I recently had the pleasure of speaking to Rob Benedict and Richard Speight of Supernatural, better known as Chuck/God and The Trickster/Gabriel/Loki. They've been doing 13-14 conventions per year for the last 6 years, which has invariably led to several strange interactions with various people. They're now using those experiences as the basis for a show they're developing called Kings of Con, which is currently being independently funded via an Indiegogo campaign.
Being a fan of Supernatural, I knew Chuck and Gabriel as strong recurring characters. If I had to guess how many episodes each had been in, I'd have said 20. I found it surprising Rob had only been in 8 episodes and Rich in 5. Roughly, each episode one of them was in produced 12 convention appearances, which only acts as a testament to how strong and impactful their characters were. When asking if they were surprised how many conventions they'd been at, Rich let me know surprised wasn't even the word. He was stunned and flabbergasted he'd been invited in the first place. After all, he'd only been in two episodes before getting invited. He'd kept on picturing a convention being like what Mickey Rourke went through in The Wrestler, being in some gymnasium next to a headshot with people glancing over. However, it was nothing like that. Each event became a big party, them being massive stars for the weekend. The fact it essentially evolved into a travelling road show he and Rob fronted was the second shock.
On Rob's end, the whole experience was highly surreal. He'd just been in an episode where he'd been in a mock convention, then got invited to be in an actual one directly after it aired. Once he got to attend a convention, he realized the people on the roster were often more outlandish or "crazier" than the attendees. Rich agreed the crowds were usually very balanced people. Many attendees still tend to dress in costume, sometimes as Gabriel or Chuck. Still, Castiel remains one of the more popular get-ups, with some phoning it in by tossing on a trench coat and necktie. Either way, people taking the time to get in costume, often elaborately, is a huge compliment to the everyone involved with the show, especially since it's been on the air a good decade.
When it came to first attending conventions, Rob used to get tense beforehand, but not anymore. Rich leans toward having good, excited nerves. The toughest part for him was when they began attending conventions at hotels, which changed the setup some. Still, it tends to feel like a tour for them. Rob likes to open with his band, Louden Swain, which has a good 6 albums on Amazon, then Rich hosts the event. They're in performance mode from the first minute of the day to the last, capable of getting into a solid groove that keeps the show going. When the weekend is over, it's a shocking transition down into (relative) normalcy. All that gets captured in Kings of Con.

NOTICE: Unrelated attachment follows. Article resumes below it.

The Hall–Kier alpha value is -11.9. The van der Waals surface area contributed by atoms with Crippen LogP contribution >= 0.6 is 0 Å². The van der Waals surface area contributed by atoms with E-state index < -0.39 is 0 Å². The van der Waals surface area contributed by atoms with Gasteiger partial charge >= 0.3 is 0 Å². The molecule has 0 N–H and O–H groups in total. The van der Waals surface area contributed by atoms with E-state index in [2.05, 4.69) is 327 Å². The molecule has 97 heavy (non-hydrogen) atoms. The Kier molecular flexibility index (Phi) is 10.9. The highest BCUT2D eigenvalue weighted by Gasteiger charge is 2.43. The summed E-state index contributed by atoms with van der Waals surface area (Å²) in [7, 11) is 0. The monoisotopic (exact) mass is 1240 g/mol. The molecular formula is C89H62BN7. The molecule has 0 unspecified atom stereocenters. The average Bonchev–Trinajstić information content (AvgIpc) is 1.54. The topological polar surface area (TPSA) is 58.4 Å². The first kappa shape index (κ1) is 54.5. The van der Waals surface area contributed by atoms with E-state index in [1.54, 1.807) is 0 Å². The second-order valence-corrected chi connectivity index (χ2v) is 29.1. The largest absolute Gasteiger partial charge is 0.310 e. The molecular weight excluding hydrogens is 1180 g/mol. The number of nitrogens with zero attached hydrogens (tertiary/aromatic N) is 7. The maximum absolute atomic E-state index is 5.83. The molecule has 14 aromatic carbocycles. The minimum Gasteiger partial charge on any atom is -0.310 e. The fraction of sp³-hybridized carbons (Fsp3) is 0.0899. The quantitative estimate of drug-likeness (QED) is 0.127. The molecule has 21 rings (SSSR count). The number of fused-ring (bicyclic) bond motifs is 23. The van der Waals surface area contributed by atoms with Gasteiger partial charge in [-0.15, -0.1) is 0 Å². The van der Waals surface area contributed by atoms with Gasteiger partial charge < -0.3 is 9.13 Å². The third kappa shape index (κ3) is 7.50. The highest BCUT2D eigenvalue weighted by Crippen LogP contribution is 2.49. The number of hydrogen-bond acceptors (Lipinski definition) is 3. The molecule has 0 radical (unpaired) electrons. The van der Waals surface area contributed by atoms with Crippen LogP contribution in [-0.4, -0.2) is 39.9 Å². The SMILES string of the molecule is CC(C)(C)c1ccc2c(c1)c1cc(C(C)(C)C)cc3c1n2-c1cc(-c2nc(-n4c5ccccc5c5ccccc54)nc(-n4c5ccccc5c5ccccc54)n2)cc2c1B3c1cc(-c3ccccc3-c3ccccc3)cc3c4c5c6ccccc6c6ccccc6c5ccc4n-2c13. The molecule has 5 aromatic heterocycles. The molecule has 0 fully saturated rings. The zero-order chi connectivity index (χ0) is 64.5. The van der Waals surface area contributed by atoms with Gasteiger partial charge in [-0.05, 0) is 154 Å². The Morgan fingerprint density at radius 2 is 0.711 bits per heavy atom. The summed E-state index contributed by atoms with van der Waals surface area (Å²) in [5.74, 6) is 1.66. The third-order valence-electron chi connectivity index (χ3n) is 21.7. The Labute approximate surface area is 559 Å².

As far as what the show will be like, it's going to rely heavily on reality as a starting base, moving into amplified versions of what they've experienced. It all leads to massive misadventure. One time, they'd arrived in New Jersey and checked into their respective hotel rooms. Rob was in room 911 and Rich in 917. Rob dialed Rich's room. The voice that picked up went "911, what's your emergency?" It then escalated.
To quote Rob:
I was like "Hey Rich, this is Rob." Then the guy on the other line repeated "911 WHAT'S YOUR EMERGENCY!" I was supposed to dial 7 or something, which I guess they teach in hotel school, but I'd never learned that. I hung up the phone, went to Rich's room, told him I thought I'd made a mistake. We'd been in the building maybe half an hour and right when I finished telling my story there was a big knock at the door. We looked through the peephole and it was a cop. After being in New Jersey less than forty minutes we were already dealing with the cops. That's all true, but in the episode I go to jail. I didn't in real life, but strange things like that were happening all the time. We'd look at each other and say this has to go in a show.
In the show, every person, including those who do cameos, play heightened versions of themselves. At times people will play fictionalized versions of themselves that seem like exaggurations based in reality. The humor will be wry, but the characters never dry. Despite the fact they're still working on acquiring funding, there's no limit to the length of the show. As Rob and Rich informed me, each episode has a primarily independent plot arch, though certain elements will reach across the season. Parallels were drawn between 30 Rock, Louie C.K., Curb Your Enthusiasm, Party Down and Broad City. There's no need to be familiar with conventions to enjoy the plot. The tone itself aims for brutal comedic honesty, as Rob puts it. While they aren't aiming for a particular age rating, they want to push the envelope and many scenes will be offensive, but they don't intend to go as hog wild as Danny McBride in Eastbound and Down. Whatever best serves the humor is what will be done.
Kings of Con is currently over halfway to reaching their Indiegogo campaign goal of $300k, which they'd need in order to get a whole season made. Distribution channels are still being discussed, but you can help the show out by contributing and getting anything from a signed poster to the guys officiating your wedding, having Louden Swain play at your house event, or even a wedding with the band playing.
If you want to take a look at the original interview, it can be found here. Furthermore, if you like the concept of the show, don't forget to spread the word.
TWITTER: @ROB_AND_RICH @ROBBENEDICT @DICKSP8JR
INSTAGRAM: @RoBENEDICT @DICKSP8JR
BE SURE TO #KINGSOFCON!!